Growing up in Argentina was probably one of the best things in life. Hands down, very few things can surpass that experience and I wouldn't trade it for anything in the world. For starters, I matured emotionally at an early age as I learned how to cope with cultural differences in a rough way. A very rough way. Argentina is a land of strong cultural identity to begin with, so to break its comfortable flow with my conglomerated melting pot of "different ethnic identities" was equivalent to the struggle of crossing the Red Sea (without it parting in half). Well, it seemed that way at the time, at least. Like I mentioned before though, they have come a looong way in terms of acceptance and from what my friends tell me, it is normal for a native to stop by for some Korean BBQ, or step inside a sushi joint without thinking twice about it. Man, how times have changed! It's little things like that that make me grateful to God everyday. For knowing what I need in order to become a better and more resilient person each day.
Despite those hurdles I have come to love everything Argentina has to offer! Those laid back days when tomorrow almost literally never comes, the siesta hours that routinely drive the tired vendors to take a hiatus from work--right around 3pm--the passionate futbol fans parading down the street, and then...there's dulce de leche.
People. Meet the offspring of French and Argentinean flavors. All in one. Were it not for my Argentinean heritage and love for all things French, I wouldn't be the baker I am today. Granted, there is so much more to learn and I'm sure Ms. Ina Garten or Giada herself wouldn't approve. But! Through trial and error--and error is far more likely for this gal which is okay since it all ends up in my belly anyway--I've learned to let go and keep bakin'.
This idea not all my own. Well, hardly any of it is if you don't count the dulce de leche. If you've been to the foodie parts of LA, you might have heard of Lady M Confections whose infamous crepe cakes have swept thousands off their feet. Lady M has already mastered this mysterious dessert which many people prefer to call "milles feuilles crepes", literally transliterating to "thousand leaves" from good old français.
I normally use the best quality dulce de leche like San Ignacio, but to keep it simple I bought this Nestle can at the nearest Ralphs. When following the recipe, keep in mind that working on the crepes ahead of time (allow about 1 hour) will cut down on a lot of the bulk. My pans have been wearing down so getting the crepes off the pan was a hit or miss towards the last stretch! Using a good enameled pan or a clean, well seasoned iron skillet would be your best option. I only made this cake 9 or 10 sheets tall, but if you use all the batter it should end up at about 18-20 sheets. Of course, double the whipped cream and dulce de leche if you use all the batter. The remaining batter will be great for breakfast with yogurt and fruit, or in the form of these cheesy mushroom crepes.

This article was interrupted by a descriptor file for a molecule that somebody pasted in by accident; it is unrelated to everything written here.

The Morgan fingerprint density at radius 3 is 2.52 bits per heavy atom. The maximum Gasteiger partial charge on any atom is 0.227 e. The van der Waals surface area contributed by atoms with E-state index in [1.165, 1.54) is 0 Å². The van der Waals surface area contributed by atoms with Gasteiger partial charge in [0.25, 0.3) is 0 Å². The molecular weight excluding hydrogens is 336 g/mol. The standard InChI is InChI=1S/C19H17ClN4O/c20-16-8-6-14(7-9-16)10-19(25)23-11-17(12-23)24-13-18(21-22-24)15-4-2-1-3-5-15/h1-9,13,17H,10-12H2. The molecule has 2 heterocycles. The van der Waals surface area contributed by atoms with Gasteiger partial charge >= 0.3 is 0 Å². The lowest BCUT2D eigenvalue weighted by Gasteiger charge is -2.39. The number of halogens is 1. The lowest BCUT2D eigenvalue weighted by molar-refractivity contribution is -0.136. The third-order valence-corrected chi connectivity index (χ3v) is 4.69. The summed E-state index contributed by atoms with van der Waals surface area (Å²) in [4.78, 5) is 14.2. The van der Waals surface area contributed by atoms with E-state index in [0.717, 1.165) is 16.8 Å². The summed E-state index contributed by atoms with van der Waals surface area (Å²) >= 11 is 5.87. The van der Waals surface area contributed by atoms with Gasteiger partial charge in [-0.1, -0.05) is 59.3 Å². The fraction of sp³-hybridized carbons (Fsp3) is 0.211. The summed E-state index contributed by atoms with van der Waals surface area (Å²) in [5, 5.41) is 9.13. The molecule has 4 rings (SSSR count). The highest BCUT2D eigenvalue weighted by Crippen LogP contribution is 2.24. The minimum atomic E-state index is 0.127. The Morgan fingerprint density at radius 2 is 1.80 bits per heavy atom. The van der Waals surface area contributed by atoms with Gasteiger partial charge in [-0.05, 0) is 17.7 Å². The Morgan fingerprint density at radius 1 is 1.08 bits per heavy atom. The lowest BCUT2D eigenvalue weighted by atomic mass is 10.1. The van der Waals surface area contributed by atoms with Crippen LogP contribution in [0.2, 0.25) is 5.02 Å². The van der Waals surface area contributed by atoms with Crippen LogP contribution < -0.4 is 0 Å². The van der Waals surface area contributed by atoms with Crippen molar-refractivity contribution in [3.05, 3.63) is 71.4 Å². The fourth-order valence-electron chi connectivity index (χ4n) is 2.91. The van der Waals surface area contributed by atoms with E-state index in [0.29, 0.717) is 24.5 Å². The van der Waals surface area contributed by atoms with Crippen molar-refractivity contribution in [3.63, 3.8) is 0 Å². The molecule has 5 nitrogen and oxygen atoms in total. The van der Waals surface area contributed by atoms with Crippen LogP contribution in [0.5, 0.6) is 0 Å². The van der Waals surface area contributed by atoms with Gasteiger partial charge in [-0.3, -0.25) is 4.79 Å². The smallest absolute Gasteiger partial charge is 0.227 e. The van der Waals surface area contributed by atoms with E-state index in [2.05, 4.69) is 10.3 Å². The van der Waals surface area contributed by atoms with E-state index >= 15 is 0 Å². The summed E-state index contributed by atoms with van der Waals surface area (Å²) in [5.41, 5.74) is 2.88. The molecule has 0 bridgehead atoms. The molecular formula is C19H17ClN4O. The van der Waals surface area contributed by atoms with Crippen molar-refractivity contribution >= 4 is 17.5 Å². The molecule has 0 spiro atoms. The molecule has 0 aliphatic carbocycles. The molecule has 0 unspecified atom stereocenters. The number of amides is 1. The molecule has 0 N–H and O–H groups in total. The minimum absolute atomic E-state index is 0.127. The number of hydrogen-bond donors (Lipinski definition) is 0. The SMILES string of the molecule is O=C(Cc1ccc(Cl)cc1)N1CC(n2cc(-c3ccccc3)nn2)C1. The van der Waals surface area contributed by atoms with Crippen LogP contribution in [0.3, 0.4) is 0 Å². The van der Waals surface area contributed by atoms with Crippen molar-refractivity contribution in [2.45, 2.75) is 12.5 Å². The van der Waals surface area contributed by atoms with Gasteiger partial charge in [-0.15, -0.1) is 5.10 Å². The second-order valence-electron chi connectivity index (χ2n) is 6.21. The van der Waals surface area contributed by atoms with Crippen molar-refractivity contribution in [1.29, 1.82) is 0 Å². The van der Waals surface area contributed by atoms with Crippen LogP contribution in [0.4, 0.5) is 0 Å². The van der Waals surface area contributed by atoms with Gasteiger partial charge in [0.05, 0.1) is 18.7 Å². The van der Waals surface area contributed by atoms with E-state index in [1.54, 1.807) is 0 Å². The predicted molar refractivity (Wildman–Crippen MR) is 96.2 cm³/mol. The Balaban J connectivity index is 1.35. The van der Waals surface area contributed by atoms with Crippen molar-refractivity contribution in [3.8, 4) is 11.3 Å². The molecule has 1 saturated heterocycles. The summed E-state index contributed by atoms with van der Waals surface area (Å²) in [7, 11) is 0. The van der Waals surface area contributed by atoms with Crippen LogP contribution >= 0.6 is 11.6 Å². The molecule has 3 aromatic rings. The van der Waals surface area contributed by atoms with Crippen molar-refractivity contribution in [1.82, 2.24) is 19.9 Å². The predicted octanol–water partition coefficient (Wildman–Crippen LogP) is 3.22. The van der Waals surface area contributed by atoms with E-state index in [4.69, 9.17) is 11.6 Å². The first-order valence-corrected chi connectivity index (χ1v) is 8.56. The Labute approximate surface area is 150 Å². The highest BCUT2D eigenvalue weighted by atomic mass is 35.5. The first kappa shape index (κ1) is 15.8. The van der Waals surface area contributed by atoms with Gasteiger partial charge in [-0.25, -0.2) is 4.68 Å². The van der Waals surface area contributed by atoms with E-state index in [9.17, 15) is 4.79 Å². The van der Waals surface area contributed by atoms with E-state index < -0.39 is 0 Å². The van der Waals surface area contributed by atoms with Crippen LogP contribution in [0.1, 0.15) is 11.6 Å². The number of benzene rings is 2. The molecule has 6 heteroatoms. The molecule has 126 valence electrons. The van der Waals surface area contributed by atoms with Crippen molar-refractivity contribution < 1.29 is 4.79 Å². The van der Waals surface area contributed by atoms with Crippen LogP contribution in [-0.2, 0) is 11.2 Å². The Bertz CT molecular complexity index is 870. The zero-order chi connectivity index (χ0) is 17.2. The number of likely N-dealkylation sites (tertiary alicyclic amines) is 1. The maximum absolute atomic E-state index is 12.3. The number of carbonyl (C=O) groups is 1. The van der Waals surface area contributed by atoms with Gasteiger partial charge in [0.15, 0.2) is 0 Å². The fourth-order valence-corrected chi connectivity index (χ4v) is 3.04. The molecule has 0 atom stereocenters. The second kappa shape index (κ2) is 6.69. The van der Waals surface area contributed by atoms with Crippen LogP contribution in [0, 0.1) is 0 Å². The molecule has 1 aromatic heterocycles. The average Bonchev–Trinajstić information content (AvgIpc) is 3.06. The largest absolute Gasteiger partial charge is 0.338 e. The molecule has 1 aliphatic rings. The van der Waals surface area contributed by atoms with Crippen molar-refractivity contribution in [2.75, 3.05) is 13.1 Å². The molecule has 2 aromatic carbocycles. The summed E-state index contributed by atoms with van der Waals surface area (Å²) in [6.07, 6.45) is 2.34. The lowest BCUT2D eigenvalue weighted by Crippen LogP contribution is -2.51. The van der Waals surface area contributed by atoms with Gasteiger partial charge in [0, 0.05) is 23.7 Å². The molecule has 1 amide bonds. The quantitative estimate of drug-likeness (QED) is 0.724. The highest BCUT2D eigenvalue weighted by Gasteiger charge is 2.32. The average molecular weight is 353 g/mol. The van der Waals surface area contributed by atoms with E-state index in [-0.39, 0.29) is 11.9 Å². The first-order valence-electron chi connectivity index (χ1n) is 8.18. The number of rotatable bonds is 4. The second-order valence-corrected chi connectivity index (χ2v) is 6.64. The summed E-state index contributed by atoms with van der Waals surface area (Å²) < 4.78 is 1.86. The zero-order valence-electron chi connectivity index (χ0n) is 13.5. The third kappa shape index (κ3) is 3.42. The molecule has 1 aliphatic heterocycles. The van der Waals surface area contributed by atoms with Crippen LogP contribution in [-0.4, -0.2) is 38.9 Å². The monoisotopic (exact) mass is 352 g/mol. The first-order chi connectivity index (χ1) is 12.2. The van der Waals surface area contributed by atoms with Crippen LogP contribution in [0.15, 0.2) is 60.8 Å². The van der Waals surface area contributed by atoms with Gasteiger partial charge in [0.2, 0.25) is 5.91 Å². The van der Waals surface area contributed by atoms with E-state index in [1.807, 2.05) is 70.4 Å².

Dulce de Leche and Vanilla Whipped Cream Crepe Cake
Makes one 8-9 inch round cake
Ingredients for crepes
Simply double this recipe, but do not double the salt (also make them 8 in. round)
One 13.4 oz can of dulce de leche
1 tbsp milk (or cream)
Ingredients for whipped cream
1 1/2 cups whipping cream
1/4 cup white sugar
1/2 tsp vanilla extract
For the crepes, follow the linked directions and try to do it 1 hour ahead of time. This way you can get rid of all air bubbles which make it a lot harder to get the crepes off the pan/skillet.
For the whipped cream, it's best to use a beater or mixer, but a food processor does a great job as well. Whip the cream on high speed for about a minute or two, or until cream becomes thicker. Turn off device and add sugar and vanilla, and whip on high speed until soft peaks form, scraping sides as needed. When finished, add dulce de leche (but save a few tbsps) and roughly run a spatula through so they mix in "webs" but don't fully combine.
Once the crepes are cooled down, place one crepe on a flat surface. Spoon enough whipped cream+dulce de leche to cover the crepe. In order to avoid the cake from looking like a dome, spread more cream towards the edges rather than the middle. Cover with another crepe and continue this process until the end. Thin out the dulce de leche you reserved earlier with the 1 tbsp of milk and spread over the top of the cake. Refrigerate and keep it covered!
Have you tried crepe cake before?
What ethnic flavors do you like to combine?
-I love Korean and Japanese!